Then we were into the 1980s and suddenly the Conservatives were saying genuinely radical things to working-class people: you don't have to stay where you started out in life; you can buy your council house and join the property-owning class; you can start your own business and leave behind your old assumptions about your place in the world. There followed a generation of Essex Men, with their much-reviled "Loadsamoney" mentality and vulgar habits which Left-wing intellectuals found so easy to despise.When I first arrived in Britain from America in the 1960s, I was shocked by the class system. Not because such social divides were unknown in the US, but because there was an utterly different attitude here towards the possibility of moving on from the condition into which you had been born. It was not the poverty or the deprivation of British working class life that staggered me – there was plenty of that where I came from. It was the passivity and defeatism, the ineradicable sense of resignation, of people who believed it was inconceivable that they or anyone they knew should transcend their social and cultural limitations. I had never met people who said, when you encouraged their children to aim for university, "Don't go putting ideas in his head."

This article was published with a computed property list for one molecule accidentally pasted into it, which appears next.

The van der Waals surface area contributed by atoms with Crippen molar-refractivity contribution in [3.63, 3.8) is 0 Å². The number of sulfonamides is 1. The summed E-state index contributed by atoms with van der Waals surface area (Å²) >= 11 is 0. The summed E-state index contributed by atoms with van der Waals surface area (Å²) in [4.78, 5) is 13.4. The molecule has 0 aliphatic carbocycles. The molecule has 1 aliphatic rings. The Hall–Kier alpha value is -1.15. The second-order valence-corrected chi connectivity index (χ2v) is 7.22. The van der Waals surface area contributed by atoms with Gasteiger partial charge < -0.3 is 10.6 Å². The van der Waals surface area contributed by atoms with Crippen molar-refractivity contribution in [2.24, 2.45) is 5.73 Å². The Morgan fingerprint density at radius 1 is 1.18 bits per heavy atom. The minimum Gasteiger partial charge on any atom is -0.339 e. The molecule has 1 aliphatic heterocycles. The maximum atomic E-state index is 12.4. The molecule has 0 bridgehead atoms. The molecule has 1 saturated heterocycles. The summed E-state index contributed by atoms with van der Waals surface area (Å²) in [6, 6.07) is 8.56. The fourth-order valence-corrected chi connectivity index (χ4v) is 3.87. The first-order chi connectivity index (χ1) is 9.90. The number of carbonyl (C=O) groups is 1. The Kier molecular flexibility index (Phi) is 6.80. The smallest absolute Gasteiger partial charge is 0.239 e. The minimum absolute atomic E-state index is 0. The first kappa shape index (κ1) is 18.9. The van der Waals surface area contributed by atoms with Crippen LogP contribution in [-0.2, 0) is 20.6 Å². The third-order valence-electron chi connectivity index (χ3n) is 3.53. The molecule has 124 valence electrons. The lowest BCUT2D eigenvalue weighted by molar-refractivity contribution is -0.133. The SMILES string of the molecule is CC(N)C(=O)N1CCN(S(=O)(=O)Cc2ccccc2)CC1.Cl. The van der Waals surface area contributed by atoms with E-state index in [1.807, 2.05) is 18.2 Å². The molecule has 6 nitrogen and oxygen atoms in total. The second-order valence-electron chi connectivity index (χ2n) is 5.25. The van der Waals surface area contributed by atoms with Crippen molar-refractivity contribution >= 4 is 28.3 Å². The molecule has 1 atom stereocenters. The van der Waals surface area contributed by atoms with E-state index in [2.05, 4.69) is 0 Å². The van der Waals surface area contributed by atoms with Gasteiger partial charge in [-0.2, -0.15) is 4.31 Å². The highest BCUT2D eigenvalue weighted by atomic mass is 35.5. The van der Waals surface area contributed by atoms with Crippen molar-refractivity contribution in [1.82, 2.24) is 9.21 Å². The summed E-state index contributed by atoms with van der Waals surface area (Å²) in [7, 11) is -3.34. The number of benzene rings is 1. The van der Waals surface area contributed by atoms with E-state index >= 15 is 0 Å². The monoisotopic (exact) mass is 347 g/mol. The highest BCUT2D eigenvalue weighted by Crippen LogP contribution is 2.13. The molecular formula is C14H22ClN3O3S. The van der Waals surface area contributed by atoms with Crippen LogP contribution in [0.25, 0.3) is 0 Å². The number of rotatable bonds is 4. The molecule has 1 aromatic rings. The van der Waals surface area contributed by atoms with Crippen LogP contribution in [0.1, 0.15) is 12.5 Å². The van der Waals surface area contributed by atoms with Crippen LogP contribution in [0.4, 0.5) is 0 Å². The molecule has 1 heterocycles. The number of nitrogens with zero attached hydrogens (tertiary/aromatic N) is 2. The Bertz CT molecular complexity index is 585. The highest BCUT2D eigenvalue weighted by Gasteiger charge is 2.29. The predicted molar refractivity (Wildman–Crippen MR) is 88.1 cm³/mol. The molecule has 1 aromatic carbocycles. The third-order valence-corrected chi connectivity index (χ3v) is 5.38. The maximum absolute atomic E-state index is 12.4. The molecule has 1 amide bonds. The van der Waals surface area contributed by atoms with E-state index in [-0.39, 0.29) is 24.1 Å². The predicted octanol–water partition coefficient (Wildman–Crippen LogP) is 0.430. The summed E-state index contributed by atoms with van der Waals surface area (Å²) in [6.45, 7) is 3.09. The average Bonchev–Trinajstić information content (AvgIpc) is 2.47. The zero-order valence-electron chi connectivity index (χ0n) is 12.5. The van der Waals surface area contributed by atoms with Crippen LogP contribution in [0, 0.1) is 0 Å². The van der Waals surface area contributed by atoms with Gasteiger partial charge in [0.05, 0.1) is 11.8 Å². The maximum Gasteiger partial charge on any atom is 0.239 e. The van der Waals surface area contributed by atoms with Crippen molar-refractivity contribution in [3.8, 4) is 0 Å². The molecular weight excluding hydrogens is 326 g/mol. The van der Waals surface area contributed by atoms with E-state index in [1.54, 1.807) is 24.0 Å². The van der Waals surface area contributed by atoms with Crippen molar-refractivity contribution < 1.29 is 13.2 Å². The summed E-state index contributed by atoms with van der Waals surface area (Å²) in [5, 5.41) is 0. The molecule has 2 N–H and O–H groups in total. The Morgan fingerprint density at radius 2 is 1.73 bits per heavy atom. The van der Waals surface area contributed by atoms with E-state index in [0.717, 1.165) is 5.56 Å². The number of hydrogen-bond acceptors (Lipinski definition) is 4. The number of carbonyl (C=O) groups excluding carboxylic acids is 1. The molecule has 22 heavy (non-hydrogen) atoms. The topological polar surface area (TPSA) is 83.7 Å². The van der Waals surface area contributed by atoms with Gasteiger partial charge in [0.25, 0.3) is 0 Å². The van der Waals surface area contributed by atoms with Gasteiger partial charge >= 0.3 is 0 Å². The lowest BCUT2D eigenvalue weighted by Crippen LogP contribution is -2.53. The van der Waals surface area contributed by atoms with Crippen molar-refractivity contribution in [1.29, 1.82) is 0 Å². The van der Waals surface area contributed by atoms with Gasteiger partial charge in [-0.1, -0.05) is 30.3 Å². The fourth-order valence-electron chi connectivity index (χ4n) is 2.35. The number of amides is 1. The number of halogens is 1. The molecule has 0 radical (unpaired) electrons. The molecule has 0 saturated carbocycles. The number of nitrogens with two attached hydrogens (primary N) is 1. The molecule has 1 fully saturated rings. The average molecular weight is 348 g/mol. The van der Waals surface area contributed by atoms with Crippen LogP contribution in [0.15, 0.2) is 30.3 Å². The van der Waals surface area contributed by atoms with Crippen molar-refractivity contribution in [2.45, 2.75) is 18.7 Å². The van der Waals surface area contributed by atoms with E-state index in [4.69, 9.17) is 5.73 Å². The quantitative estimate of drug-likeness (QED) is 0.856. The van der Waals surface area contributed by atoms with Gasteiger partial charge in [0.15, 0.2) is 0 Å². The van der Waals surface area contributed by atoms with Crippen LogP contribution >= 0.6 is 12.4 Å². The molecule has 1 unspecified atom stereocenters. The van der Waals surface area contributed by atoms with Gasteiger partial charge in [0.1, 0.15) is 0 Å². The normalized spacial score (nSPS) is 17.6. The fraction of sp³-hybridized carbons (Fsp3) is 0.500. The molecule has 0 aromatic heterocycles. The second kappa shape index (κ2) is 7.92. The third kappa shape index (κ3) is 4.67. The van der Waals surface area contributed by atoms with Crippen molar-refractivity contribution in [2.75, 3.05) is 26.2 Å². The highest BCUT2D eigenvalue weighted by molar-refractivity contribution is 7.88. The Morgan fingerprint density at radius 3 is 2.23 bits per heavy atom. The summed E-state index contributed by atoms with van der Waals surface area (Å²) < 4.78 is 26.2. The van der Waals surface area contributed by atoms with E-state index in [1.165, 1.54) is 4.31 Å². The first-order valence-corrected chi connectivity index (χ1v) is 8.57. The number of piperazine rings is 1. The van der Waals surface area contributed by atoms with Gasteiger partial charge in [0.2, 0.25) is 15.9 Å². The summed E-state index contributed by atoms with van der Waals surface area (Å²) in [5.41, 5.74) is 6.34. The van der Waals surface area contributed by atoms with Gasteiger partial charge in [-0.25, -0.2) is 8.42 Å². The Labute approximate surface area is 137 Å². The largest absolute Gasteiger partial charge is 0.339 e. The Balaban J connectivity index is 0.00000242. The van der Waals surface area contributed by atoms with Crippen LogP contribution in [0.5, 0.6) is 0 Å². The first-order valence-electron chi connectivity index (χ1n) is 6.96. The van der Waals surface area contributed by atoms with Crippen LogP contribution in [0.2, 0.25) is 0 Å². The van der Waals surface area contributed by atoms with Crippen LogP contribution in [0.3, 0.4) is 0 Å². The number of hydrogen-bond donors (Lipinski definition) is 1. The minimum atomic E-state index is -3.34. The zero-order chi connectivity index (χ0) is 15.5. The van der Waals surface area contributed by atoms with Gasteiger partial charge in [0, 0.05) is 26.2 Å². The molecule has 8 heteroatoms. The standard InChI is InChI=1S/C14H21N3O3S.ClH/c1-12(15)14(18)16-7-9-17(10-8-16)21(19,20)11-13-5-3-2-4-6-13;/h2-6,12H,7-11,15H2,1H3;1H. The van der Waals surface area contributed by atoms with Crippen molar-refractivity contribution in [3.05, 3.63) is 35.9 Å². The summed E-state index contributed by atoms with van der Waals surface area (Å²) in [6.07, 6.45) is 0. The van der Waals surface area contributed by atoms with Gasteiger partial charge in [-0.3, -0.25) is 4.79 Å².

My memories of that time had faded over the years, but they were brought vividly back to life by last week's controversy over which political party is the truly progressive one. I was on the Left in those days, a veteran of the student revolution at Berkeley: indeed, one of the reasons I had become an expatriate was my disenchantment with America's capitalist values. So my natural political sympathies hovered between the Trotskyite New Left and the fundamentalist wing of the Labour Party.
There was, at first, something deeply stirring in the message that class solidarity was the answer to the unjust arrangements of a hierarchical society, and that solidarity meant loyalty to your roots. It was easy to romanticise the attempt to make an ideological virtue out of entrenched social immobility. To believe, indeed, that to move out of the working class would be treacherous to your brethren, that it was selfish (a word that was to play an enormous role in anti-Thatcherite rhetoric) – an abandonment of those with whom you shared a common misfortune.